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RICK KRANZ

Cadillac moves forward with next flagship sedan

Cadillac believes the XTS will be a true luxury alternative to Audi BMW and Mercedes-Benz sedans. All-wheel drive will be available possibly standard. Photo credit: GM
Rick Kranz is product editor for Automotive News

What do the Cadillac XTS Platinum concept and the 2003 Cadillac Seville have in common?

Dimensions.

The XTS is Cadillac's upcoming large luxury sedan expected in showrooms next year. The XTS concept debuted in January 2010 at the Detroit auto show.

The consensus is that General Motors hit a home run with the concept's styling. The styling of the production sedan is pretty close to that of the concept, I've heard.

The 2013 XTS is being developed on GM's Epsilon front-wheel-drive platform. The concept features a 3.6-liter V-6 combined with a plug-in hybrid system, a powertrain expected to be used in the production car.

To make room in the Cadillac lineup, the DTS and STS will be dropped. The DTS, and before that the DeVille, catered to older buyers. The STS, cursed with exterior styling that was too similar to the lower-priced CTS, never reached its sales potential. Cadillac believes the XTS will be a true luxury alternative to Audi, BMW and Mercedes-Benz sedans. All-wheel drive will be available, possibly standard.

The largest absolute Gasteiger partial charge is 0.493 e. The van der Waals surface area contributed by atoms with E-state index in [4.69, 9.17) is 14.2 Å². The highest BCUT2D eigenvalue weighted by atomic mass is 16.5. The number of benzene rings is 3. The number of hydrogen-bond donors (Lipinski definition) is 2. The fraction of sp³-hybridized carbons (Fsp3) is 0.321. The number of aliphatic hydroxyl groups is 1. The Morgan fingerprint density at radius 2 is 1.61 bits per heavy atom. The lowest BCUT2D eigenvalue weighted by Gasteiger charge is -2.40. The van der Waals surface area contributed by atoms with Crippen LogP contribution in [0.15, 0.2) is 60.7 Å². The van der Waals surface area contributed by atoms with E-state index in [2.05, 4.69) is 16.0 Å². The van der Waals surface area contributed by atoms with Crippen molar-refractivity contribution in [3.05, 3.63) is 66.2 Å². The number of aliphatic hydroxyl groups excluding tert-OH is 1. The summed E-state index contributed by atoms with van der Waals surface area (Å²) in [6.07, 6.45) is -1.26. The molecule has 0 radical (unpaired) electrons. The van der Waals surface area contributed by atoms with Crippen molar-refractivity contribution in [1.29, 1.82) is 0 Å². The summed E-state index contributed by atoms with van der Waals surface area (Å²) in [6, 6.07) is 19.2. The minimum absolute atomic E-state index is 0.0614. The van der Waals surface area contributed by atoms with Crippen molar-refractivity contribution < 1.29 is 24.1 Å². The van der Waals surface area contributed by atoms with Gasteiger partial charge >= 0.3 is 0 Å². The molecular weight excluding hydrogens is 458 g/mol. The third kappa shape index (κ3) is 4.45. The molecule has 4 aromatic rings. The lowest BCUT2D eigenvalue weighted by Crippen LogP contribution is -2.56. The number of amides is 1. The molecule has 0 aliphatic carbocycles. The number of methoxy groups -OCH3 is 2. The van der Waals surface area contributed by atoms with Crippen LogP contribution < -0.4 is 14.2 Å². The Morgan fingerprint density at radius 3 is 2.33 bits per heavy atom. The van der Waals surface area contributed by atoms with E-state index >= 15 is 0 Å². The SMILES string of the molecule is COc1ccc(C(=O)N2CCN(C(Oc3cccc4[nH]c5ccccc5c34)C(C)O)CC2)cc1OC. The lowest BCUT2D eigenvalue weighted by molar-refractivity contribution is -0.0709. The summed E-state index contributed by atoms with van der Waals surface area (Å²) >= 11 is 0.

Photos of the XTS concept have appeared in buff books and all over the Internet. But unless the car has been seen in person, close up, the concept's size is difficult to gauge from the photos. So here's some help:

• XTS wheelbase: 112.2 inches, 0.5 inches longer than the Seville's.

• XTS length: 201.0 inches, 2.5 inches shorter.

• XTS width: 75.0 inches, 0.2 inches wider.

Although these are not final dimensions, they are close to those of the production car.

The bottom line: Next time you see the last generation fwd Seville rolling down the freeway, you will have a pretty good idea of the size of Cadillac's upcoming flagship sedan.

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